Now, in an exclusive interview with The Washington Post, the whistleblower, Anika Collier Navaroli, reveals the terror she felt about coming forward and how eventually that fear was overcome by her worry that extremism and political disinformation on social media pose an “imminent threat not just to American democracy, but to the societal fabric of our planet.”


“I realize that by being who I am and doing what I’m doing, I’m opening myself and my family to extreme risk,” Navaroli said. “It’s terrifying. This has been one of the most isolating times of my life.”

“I wouldn’t be doing this if I didn’t believe the truth matters,” she said.

Twitter banned Trump two days after the Jan. 6, 2021, attack on the U.S. Capitol, citing fears he could incite further violence.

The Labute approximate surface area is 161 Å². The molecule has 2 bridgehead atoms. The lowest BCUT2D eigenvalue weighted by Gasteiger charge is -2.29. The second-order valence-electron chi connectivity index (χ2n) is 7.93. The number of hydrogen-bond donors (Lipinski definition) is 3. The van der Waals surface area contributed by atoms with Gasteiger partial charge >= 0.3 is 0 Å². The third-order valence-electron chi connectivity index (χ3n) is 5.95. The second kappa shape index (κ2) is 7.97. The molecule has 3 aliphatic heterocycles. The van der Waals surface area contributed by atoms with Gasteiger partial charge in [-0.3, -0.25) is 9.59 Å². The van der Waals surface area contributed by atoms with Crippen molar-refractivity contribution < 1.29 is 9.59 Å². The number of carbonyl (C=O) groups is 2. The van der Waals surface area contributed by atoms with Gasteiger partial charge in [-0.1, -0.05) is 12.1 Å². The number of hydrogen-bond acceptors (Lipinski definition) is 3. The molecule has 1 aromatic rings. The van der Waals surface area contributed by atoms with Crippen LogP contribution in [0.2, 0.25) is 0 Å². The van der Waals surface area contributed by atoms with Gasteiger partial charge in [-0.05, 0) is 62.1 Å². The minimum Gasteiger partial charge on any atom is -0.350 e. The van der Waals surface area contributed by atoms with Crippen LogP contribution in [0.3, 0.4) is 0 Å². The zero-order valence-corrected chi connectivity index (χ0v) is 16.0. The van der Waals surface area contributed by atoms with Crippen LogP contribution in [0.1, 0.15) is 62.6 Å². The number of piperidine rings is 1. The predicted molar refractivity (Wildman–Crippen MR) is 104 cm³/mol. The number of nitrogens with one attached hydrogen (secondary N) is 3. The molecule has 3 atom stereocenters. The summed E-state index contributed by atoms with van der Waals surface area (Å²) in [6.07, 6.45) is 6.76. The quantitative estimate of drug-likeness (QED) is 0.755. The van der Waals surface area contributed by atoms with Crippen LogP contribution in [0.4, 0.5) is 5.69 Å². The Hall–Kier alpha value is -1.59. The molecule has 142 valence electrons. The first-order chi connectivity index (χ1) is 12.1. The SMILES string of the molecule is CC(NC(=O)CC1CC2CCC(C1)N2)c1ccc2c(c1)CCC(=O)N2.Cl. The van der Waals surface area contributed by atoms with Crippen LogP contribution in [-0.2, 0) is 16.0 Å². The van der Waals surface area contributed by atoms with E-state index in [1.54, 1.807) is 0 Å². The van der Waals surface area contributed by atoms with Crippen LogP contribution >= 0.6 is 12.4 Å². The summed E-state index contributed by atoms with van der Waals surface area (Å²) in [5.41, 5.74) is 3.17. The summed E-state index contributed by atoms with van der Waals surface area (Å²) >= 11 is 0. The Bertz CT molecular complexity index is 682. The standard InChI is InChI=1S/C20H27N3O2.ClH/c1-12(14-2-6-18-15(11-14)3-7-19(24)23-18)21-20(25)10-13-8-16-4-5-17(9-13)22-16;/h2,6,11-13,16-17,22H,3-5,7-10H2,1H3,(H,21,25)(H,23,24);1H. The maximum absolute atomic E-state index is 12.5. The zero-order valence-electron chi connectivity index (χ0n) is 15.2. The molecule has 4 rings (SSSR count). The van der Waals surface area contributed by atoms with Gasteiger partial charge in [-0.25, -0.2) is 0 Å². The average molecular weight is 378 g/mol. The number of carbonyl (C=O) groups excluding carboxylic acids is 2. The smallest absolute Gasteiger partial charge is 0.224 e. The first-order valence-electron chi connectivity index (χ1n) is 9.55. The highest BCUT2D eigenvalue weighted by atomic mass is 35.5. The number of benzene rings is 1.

By that time, he had sent more than 56,000 tweets over 12 years, many of which included lies and baseless accusations about election fraud. One month earlier, he had tweeted, “Big protest in D.C. on January 6th. Be there, will be wild!”


Navaroli, a former policy official on the team designing Twitter’s content-moderation rules, testified to the committee that the ban came only after Twitter executives had for months rebuffed her calls for stronger action against Trump’s account.

Only after the Capitol riot, which left five dead and hundreds injured, did Twitter move to close his 88 million follower account……..

 
OP
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MT15

MT15

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Evidently Liz Cheney is at an event in TX, and she has said that if Trump interacts with the Jan 6 committee it will be under oath and under penalty of perjury.